Learn about deciding between which facets to keep, database changes, and relational databases.

Deciding between facets

Information architecture is how we structure data. It’s the data and metadata we use to describe the things that matter to our systems. We also need to keep in mind that it’s not reality, or even a picture of reality. It’s a set of related models that capture some facets of reality. Our job is to choose which facets to model, what to leave out, and how concrete to be.

Relational databases

When we’re embedded in a paradigm, it’s hard to see its limits. Many of us got started in the era of relational databases and object-oriented programming, so we tend to view the world in terms of related objects and their states. Relational databases are good at answering, “What is the value of attribute A on entity E right now?” But they’re somewhat worse at keeping track of the history of attribute A on entity E. They’re pretty awkward with graphs or hierarchies, and they’re downright terrible at images, sound, or video. Other database models are good at other questions.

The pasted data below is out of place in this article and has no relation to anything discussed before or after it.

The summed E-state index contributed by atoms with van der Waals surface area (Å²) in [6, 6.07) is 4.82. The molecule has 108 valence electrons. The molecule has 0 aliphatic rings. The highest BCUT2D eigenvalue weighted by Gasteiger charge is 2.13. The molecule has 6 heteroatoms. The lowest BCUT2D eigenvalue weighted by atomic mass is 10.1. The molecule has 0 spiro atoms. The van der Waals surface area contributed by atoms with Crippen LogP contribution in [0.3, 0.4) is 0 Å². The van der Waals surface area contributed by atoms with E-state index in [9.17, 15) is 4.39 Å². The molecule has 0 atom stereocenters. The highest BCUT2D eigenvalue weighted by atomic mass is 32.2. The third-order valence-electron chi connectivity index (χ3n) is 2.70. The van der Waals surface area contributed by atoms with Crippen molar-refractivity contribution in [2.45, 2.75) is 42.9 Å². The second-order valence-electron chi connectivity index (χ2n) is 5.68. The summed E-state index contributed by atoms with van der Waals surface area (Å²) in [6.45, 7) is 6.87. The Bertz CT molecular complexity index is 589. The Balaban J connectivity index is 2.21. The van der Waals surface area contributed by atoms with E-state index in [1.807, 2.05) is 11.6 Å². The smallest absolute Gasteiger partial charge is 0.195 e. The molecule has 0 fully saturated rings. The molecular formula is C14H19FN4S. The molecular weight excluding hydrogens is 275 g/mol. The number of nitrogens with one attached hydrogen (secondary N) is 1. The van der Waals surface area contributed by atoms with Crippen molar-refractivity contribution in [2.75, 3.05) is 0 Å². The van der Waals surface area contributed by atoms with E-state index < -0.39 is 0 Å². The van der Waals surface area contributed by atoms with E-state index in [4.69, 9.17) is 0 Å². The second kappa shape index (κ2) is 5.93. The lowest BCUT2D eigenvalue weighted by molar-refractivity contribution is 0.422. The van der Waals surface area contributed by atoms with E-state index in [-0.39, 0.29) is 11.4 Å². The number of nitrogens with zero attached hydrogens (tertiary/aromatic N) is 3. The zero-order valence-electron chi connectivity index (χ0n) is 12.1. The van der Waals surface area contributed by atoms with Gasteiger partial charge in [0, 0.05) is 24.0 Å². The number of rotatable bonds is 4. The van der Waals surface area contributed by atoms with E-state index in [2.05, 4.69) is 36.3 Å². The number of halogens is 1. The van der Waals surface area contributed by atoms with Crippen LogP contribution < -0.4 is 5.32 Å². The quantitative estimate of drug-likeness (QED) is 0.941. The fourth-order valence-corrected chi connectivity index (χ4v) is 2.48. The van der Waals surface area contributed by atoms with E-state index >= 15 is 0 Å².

Take the question, “Who wrote Hamlet?” In a relational model, that question has one answer: “Shakespeare, William.” Our schema might allow coauthors, but it surely wouldn’t allow for the theory that Kit Marlowe wrote Shakespeare’s plays. That’s because the tables in a relational database are meant to represent facts. On the other hand, statements in an RDF triple store are assertions rather than facts. Every statement there comes with an implicit, “Oh yeah, who says?” attached to it.

Changing the database

Another perspective: In most databases, the act of changing the database is a momentary operation that has no long-lived reality of its own. In a few, however, the event itself is primary.

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